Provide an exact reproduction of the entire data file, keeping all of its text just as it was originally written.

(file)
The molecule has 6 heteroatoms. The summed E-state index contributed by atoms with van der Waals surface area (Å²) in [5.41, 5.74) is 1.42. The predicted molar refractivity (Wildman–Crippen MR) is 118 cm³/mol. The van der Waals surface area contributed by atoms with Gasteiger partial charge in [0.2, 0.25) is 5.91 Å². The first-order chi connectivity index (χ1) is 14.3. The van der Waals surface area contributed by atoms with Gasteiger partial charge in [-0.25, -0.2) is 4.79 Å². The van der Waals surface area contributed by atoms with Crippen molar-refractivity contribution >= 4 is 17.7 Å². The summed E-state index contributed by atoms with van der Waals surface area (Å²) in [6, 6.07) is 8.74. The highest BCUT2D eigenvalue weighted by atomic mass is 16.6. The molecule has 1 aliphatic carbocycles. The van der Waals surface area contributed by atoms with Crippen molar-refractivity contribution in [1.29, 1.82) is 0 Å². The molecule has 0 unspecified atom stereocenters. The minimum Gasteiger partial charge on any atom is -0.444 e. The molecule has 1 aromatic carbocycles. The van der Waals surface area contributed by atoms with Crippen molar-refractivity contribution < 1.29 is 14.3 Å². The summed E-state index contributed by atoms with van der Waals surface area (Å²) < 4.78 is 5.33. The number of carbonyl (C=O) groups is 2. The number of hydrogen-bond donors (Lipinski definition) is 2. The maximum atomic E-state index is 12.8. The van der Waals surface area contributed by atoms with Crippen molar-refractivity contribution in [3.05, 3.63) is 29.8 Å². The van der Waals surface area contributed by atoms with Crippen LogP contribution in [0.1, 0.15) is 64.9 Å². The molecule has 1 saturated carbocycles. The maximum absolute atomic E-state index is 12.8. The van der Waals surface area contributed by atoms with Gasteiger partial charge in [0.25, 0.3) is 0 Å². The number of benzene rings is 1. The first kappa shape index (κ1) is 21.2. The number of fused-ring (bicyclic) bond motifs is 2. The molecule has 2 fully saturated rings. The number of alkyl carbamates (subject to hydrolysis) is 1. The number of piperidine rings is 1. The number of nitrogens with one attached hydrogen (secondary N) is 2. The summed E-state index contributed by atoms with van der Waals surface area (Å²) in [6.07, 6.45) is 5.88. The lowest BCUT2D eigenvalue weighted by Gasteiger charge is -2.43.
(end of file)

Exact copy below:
The molecule has 6 heteroatoms. The summed E-state index contributed by atoms with van der Waals surface area (Å²) in [5.41, 5.74) is 1.42. The predicted molar refractivity (Wildman–Crippen MR) is 118 cm³/mol. The van der Waals surface area contributed by atoms with Gasteiger partial charge in [0.2, 0.25) is 5.91 Å². The first-order chi connectivity index (χ1) is 14.3. The van der Waals surface area contributed by atoms with Gasteiger partial charge in [-0.25, -0.2) is 4.79 Å². The van der Waals surface area contributed by atoms with Crippen molar-refractivity contribution >= 4 is 17.7 Å². The summed E-state index contributed by atoms with van der Waals surface area (Å²) in [6, 6.07) is 8.74. The highest BCUT2D eigenvalue weighted by atomic mass is 16.6. The molecule has 1 aliphatic carbocycles. The van der Waals surface area contributed by atoms with Crippen molar-refractivity contribution in [1.29, 1.82) is 0 Å². The molecule has 0 unspecified atom stereocenters. The minimum Gasteiger partial charge on any atom is -0.444 e. The molecule has 1 aromatic carbocycles. The van der Waals surface area contributed by atoms with Crippen molar-refractivity contribution < 1.29 is 14.3 Å². The summed E-state index contributed by atoms with van der Waals surface area (Å²) < 4.78 is 5.33. The number of carbonyl (C=O) groups is 2. The number of hydrogen-bond donors (Lipinski definition) is 2. The maximum atomic E-state index is 12.8. The van der Waals surface area contributed by atoms with Crippen molar-refractivity contribution in [3.05, 3.63) is 29.8 Å². The van der Waals surface area contributed by atoms with Crippen LogP contribution in [0.1, 0.15) is 64.9 Å². The molecule has 1 saturated carbocycles. The maximum absolute atomic E-state index is 12.8. The van der Waals surface area contributed by atoms with Gasteiger partial charge in [0.25, 0.3) is 0 Å². The number of benzene rings is 1. The first kappa shape index (κ1) is 21.2. The number of fused-ring (bicyclic) bond motifs is 2. The molecule has 2 fully saturated rings. The number of alkyl carbamates (subject to hydrolysis) is 1. The number of piperidine rings is 1. The number of nitrogens with one attached hydrogen (secondary N) is 2. The summed E-state index contributed by atoms with van der Waals surface area (Å²) in [6.07, 6.45) is 5.88. The lowest BCUT2D eigenvalue weighted by Gasteiger charge is -2.43.